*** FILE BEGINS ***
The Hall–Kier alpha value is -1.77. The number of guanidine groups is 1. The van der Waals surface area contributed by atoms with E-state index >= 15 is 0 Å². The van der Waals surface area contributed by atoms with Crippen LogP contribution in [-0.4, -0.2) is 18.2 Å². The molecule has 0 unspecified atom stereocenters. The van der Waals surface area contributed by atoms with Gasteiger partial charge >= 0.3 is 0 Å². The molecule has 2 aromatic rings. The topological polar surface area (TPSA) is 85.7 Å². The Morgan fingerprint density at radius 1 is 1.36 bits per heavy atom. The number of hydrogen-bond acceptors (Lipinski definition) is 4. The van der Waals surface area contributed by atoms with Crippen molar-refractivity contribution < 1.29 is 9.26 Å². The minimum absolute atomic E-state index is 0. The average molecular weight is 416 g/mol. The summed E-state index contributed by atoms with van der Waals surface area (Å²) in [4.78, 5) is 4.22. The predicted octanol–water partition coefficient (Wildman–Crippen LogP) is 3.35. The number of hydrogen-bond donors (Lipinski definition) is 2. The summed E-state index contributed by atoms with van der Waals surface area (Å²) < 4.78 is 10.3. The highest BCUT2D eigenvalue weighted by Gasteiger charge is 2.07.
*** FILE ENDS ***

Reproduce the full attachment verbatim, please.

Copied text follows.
The Hall–Kier alpha value is -1.77. The number of guanidine groups is 1. The van der Waals surface area contributed by atoms with E-state index >= 15 is 0 Å². The van der Waals surface area contributed by atoms with Crippen LogP contribution in [-0.4, -0.2) is 18.2 Å². The molecule has 0 unspecified atom stereocenters. The van der Waals surface area contributed by atoms with Gasteiger partial charge >= 0.3 is 0 Å². The molecule has 2 aromatic rings. The topological polar surface area (TPSA) is 85.7 Å². The Morgan fingerprint density at radius 1 is 1.36 bits per heavy atom. The number of hydrogen-bond acceptors (Lipinski definition) is 4. The van der Waals surface area contributed by atoms with Crippen molar-refractivity contribution < 1.29 is 9.26 Å². The minimum absolute atomic E-state index is 0. The average molecular weight is 416 g/mol. The summed E-state index contributed by atoms with van der Waals surface area (Å²) in [4.78, 5) is 4.22. The predicted octanol–water partition coefficient (Wildman–Crippen LogP) is 3.35. The number of hydrogen-bond donors (Lipinski definition) is 2. The summed E-state index contributed by atoms with van der Waals surface area (Å²) < 4.78 is 10.3. The highest BCUT2D eigenvalue weighted by Gasteiger charge is 2.07.